First earning a diploma in nursing in 1961, following three years of study in a hospital 10 miles from her home, Dr. Patricia Anne Duick went on to join the University of Pennsylvania, where she obtained a Bachelor of Science and a Master of Science in organizational dynamics. During this time, she began her career and worked full time to support her education. She taught nursing at a series of local community colleges, notably starting practical nursing programs at several of them. Accepting a position at Temple University, she taught teaching strategies, philosophy of education, and sociology of education there for 15 years and spent time as the ombudsman for the College of Education. Over the course of her tenure with Temple University, she also earned a master’s degree in education psychology and a Doctor of Philosophy.
Dr. Duick concluded her career as a teacher at Bucks County Community College in Newtown, Pennsylvania, while continuing in a part-time capacity with Temple University. In this role, she leveraged her expertise in medical surgical nursing, teaching strategies, and educational leadership and policy to teach students in the medical surgical units of the hospital. She taught 18 students at a time and would select 18 patients that the students would be responsible for and then would oversee the students as they provided care. Above everything, Dr. Duick considers the most gratifying part of her career to be watching her students graduate, feeling that there was nothing more rewarding than seeing her students off to careers in the real world.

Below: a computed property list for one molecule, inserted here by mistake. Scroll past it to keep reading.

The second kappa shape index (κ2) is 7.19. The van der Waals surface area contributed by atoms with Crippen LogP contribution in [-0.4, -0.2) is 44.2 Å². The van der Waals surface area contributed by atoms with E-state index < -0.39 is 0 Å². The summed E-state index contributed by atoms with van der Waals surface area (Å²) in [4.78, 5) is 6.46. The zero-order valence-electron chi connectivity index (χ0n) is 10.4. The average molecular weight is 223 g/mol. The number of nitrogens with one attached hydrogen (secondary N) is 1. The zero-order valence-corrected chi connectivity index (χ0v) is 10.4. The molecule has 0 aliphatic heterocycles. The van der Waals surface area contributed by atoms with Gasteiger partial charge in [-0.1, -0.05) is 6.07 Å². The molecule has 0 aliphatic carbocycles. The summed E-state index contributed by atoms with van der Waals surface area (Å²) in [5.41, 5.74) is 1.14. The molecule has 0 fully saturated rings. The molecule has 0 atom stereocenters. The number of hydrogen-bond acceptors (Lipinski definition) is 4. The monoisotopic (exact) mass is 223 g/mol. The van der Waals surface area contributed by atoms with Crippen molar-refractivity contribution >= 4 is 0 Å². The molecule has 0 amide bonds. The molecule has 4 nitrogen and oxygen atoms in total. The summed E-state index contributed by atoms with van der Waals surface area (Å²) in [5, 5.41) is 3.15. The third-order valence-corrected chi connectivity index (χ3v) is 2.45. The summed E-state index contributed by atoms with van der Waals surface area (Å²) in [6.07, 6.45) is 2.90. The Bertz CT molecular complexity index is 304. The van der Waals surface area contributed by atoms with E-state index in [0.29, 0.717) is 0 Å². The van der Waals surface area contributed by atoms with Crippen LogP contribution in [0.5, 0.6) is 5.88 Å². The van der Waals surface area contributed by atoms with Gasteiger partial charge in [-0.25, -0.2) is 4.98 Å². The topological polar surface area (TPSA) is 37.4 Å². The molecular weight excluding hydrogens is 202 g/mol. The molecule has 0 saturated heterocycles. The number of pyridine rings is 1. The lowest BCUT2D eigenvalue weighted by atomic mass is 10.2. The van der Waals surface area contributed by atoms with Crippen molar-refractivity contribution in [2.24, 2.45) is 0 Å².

Feeling that there is no end to learning, Dr. Duick later became certified as an international consultant in human caring and healing through the University of Colorado and notes the importance of learning from your mistakes, having humility, and listening with a caring and sympathetic ear when someone is in need. Throughout her career, she made a name for herself as someone who was willing to learn from everyone around her and who saw the importance of each individual person no matter their background. Recognized early on for her excellence by being named an Outstanding Bedside Nurse upon her graduation from nursing school, Dr. Duick hopes to leave a legacy as someone who was humble, always striving to learn more and valued her fellow human beings.
Retired since 2008, Dr. Duick has now focused her attention and skills to writing a book on post traumatic stress disorder. She was deeply impacted by her two brothers who suffered from PTSD following their return from duty in the Vietnam War. Her youngest brother struggled significantly with his PTSD and wound up dying at a fairly young age. Her other brother, Bob, was so traumatized by his experiences that he was unable to talk about what had happened for 30 years. Dr. Duick was eventually able to enlist the help of John McCain, who had served on the same air carrier as Bob, to get her brother the care that he needed.
Dr. Duick attributes much of her success to her parents, Stephen and Helen Cucura. They were her role models from an early age, and she was greatly influenced by their work ethic, good morals, strong character, and never-give-up attitude. She considers her parents to be the wisest people she ever knew. Furthermore, she spent 50 happy years married to her late husband, Jerome Peter, who held a position at the Princeton Forrestal Center of Princeton University, where he worked with a number of important German scientists, and spent roughly 30 years with IBM. She is the proud mother of two children, through whom she has two grandchildren and two great-grandchildren. In her free time, Dr. Duick enjoys traveling, skiing and writing poetry.